by Tim Sweetman
I know I’m going to cry.
If tears don’t run down my face, I will be thoroughly surprised with myself.
As I’m standing there, waiting, watching, thinking, feeling, and rejoicing, the memories will be flashing through my mind. I won’t even see the family and friends gathered around for the special moment. All I will see is a journey I’ve taken. A long, hard, sometimes treacherous journey that has paused just for a moment at a special stop.
The music will play, and she will appear.
I don’t want to get all sappy, but I’m absolutely sure it will be beautiful.
And I’m probably going to cry. Because I know I don’t deserve it, yet God in his grace has blessed me in an incredible way. And I will be totally and completely in love. Starstruck and spellbound. Probably even “twitterpated,” like the cute little bunny rabbits on Bambi.
But I know this single moment won’t last forever.
I was on a vacation recently (sadly, a very short vacation) with my family. We all were up in a part of the country that attracts a lot of older folks, who love the slow pace of life that this particular vacation spot offers.
I really should get this off my chest: Older people once made me angry. I always saw them as the reason that my mom shushed me, or forced me to drag open the door, or forbid me from practicing and performing cannon balls in the swimming pool at the hotel.
Nowadays, when I see older folks, I just can’t help but swell up with joy. And when I see an older couple, well, I just can’t help but smile. Sometimes I want to be just like them. I know it’s weird. The ads lining my Facebook wall are all begging me to jump in and enjoy the “good” life right now. I switch on the television and fun-for-the-moment begs for my attention. The magazines at the store sing out a different and destructive tune.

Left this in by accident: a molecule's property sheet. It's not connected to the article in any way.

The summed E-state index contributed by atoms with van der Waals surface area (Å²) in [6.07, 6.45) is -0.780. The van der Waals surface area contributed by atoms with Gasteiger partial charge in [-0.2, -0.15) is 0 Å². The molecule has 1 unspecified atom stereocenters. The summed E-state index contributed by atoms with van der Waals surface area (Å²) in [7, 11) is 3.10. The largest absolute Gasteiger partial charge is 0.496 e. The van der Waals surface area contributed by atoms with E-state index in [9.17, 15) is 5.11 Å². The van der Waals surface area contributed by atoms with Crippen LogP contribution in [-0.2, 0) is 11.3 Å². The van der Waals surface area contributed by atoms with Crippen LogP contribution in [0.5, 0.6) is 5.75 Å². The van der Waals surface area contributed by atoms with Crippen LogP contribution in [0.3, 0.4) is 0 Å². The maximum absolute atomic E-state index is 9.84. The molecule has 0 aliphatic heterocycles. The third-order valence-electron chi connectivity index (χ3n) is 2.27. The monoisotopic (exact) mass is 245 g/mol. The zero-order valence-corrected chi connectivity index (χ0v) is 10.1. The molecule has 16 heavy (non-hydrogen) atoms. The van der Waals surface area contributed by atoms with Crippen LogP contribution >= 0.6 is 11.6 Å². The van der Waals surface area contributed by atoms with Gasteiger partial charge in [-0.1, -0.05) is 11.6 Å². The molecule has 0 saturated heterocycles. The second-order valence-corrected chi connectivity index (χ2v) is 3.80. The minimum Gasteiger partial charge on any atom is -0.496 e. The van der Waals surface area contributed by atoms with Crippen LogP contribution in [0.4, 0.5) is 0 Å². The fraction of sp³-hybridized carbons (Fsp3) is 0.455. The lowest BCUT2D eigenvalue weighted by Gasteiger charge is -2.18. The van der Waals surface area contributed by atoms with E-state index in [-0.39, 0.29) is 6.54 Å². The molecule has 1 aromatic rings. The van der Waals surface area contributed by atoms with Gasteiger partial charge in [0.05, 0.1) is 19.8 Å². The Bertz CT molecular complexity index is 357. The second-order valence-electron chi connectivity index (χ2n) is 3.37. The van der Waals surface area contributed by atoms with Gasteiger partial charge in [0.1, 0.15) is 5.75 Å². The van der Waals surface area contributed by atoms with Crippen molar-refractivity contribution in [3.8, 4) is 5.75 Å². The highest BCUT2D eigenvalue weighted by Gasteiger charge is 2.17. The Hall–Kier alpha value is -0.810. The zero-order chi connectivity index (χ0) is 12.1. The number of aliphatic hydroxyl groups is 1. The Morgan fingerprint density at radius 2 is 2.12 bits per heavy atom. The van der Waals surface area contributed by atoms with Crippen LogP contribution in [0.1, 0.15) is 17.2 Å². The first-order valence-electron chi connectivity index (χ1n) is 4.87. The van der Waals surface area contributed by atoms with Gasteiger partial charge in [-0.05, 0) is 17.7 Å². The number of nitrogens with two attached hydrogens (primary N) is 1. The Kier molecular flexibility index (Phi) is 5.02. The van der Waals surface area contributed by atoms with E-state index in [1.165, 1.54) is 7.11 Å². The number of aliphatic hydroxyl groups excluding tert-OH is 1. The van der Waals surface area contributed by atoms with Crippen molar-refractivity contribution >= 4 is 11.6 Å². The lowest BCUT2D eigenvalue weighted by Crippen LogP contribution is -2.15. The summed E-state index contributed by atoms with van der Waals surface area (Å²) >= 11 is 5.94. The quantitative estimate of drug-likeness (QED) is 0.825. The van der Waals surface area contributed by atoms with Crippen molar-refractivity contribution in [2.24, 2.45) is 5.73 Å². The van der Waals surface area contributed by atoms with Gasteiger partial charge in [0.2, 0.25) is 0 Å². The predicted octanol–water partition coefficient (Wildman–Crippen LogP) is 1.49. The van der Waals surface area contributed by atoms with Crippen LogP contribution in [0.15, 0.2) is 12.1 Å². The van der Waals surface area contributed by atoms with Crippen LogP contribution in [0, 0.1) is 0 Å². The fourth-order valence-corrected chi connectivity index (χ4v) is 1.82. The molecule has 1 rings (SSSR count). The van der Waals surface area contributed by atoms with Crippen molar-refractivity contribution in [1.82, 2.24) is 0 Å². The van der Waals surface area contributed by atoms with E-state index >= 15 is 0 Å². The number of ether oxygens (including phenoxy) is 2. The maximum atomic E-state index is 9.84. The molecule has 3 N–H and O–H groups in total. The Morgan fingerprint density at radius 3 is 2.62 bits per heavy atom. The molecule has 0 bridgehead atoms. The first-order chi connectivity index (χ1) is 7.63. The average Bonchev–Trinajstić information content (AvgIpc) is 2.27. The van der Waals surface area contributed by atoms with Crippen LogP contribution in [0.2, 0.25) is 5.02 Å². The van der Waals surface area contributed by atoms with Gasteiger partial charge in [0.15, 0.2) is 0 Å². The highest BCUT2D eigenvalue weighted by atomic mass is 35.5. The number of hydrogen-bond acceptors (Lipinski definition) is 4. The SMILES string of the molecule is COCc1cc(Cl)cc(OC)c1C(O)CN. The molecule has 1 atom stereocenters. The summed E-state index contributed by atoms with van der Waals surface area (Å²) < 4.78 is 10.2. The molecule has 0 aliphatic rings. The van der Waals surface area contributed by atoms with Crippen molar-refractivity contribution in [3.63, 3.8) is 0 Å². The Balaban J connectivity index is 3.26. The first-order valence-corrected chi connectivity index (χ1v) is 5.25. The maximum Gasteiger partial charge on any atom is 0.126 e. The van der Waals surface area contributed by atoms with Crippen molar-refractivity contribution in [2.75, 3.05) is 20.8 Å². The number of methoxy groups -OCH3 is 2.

The lies are everywhere.
But even in the midst of this, I can’t quite get the image of the elderly couple sitting across from each other holding hand at the restaurant last night out of my head. Maybe I’m sentimental. Maybe I’m a little emotional.
Or maybe it just reminds of a deeper truth.
Paul was nearing his final days on this earth. He found himself chained in a damp cell, writing down his last words, which are recorded for us in his letter to his dear young friend and pastor, Timothy. In this book, he tells his dear friend and brother in Christ:
“Do not rebuke an older man but encourage him as you would a father, younger men as brothers, older women as mothers, younger women as sisters, in all purity.”
How are we to treat our father and mother? We are, of course, to honor our father and mother. To respect them, to listen to them. Why? First of all God has commanded it. And He knows what He’s doing. If I had no example of how to live or act, I would be totally and completely lost. Paul knew what he was talking about. He knew the older folks in our lives have something special that us young people need to hear and listen to.
It’s called wisdom.
But first, a quick field trip. We find ourselves on a hillside, in darkness.
This is Calvary, this is the cross, there is a man. His name is Jesus. He has lived a perfect life, a life that deserves no punishment. Yet there is he is. Bloodied, bruised, ripped apart in front of our eyes.